Online from: 2009
Subject Area: Health and Social Care
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|Title:||Dealing with trauma as an intervention for aggression: a review of approaches and the value of reprocessing|
|Author(s):||Rachel Worthington, (Forensic Psychologist at the School of Psychology, University of Central Lancashire, Preston, UK and in the Psychology Department, Alpha Hospitals, Bury, UK)|
|Citation:||Rachel Worthington, (2012) "Dealing with trauma as an intervention for aggression: a review of approaches and the value of reprocessing", Journal of Aggression, Conflict and Peace Research, Vol. 4 Iss: 2, pp.108 - 118|
|Keywords:||Aggression intervention, EMDR, Injuries, Neurology, Trauma|
|Article type:||Conceptual paper|
|DOI:||10.1108/17596591211208319 (Permanent URL)|
|Publisher:||Emerald Group Publishing Limited|
|Acknowledgements:||The author wishes to express her appreciation to all the staff and clients at Alpha Hospitals, Bury who have assisted and challenged her to consider wider ways of working with complex and difficult issues. Their comments and questions were helpful, but they are in no way responsible for the content, nor do they necessarily agree with it.|
Purpose – The purpose of this paper is to explore the impact of trauma with specific consideration to the neurological impact this has on information processing and potential links with aggression.
Design/methodology/approach – This paper provides a summary of the literature in relation to theories of aggression and trauma. The paper considers how the two may interact and overlap and considers a theoretical rationale for why addressing trauma through a treatment such as Eye Movement Desensitization Reprocessing (EMDR) may assist to reduce aggression.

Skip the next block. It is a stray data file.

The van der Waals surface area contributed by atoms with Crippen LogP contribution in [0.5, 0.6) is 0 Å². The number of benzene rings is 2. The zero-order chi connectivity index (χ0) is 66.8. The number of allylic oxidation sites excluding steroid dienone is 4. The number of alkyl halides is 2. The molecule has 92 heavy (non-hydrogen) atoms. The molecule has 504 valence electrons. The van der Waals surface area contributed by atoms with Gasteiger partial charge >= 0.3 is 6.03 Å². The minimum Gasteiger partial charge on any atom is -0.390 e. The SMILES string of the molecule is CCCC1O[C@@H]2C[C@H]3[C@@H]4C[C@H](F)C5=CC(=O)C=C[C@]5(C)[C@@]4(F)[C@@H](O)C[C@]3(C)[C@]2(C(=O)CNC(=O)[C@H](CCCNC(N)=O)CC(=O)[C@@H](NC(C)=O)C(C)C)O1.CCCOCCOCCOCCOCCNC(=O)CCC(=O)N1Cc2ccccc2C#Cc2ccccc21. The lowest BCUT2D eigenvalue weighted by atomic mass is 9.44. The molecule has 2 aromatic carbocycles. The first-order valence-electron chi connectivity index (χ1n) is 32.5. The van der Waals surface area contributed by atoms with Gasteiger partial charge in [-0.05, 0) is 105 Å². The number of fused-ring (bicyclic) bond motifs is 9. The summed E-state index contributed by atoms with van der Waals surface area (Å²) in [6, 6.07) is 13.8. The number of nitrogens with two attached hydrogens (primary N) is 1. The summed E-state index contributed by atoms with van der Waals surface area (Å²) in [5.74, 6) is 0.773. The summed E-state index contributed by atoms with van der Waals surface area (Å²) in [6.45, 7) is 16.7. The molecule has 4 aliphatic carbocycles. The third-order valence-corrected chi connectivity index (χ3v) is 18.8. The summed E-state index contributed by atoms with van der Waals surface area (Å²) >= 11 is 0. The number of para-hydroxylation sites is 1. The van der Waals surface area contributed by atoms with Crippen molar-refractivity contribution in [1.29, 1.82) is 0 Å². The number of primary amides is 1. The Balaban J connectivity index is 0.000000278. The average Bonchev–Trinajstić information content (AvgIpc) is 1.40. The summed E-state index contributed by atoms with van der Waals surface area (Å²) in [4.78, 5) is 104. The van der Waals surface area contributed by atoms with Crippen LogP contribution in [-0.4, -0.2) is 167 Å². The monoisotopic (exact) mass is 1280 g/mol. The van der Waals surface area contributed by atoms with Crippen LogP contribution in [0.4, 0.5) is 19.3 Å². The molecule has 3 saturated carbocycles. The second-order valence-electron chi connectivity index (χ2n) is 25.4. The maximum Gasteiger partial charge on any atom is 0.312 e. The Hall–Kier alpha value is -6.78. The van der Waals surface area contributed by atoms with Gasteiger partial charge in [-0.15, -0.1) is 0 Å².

Findings – The paper argues that the experience of trauma may contribute to inputs which may take a person closer towards engaging in aggression. This is consistent with information processing models and unified models of aggression such as the General Aggression Model. Factors that were specifically identified included physiological hyper-arousal, hostile attributions of stimulus, and neurological impairments. In addition, the paper also argued that there is evidence that as a result of trauma, a person's ability to provide cognitive accounts for the function of their behaviour may also be impaired because of the reduced interactivity between the two prefrontal hemispheres.
Research limitations/implications – The paper argues that as a result, interventions designed to reduce aggression may benefit from including additional elements which directly assist clients to process emotional information and that a reprocessing treatment such as EMDR could assist to reduce levels of emotional arousal and improve treatment effectiveness. Differences in the way in which EMDR is carried out and the variances in treatment protocols used should be attended to increase the reliability of future research.
Originality/value – Current modes of aggression therapy have focused on exposure based and cognitive behavioural therapy (CBT). However, there is evidence that EMDR has benefits over exposure and CBT approaches because of the way in which cognitive verbal accounts of the trauma are not required and because EMDR does not require the individual to have insight into their trauma experience and the link with aggression.
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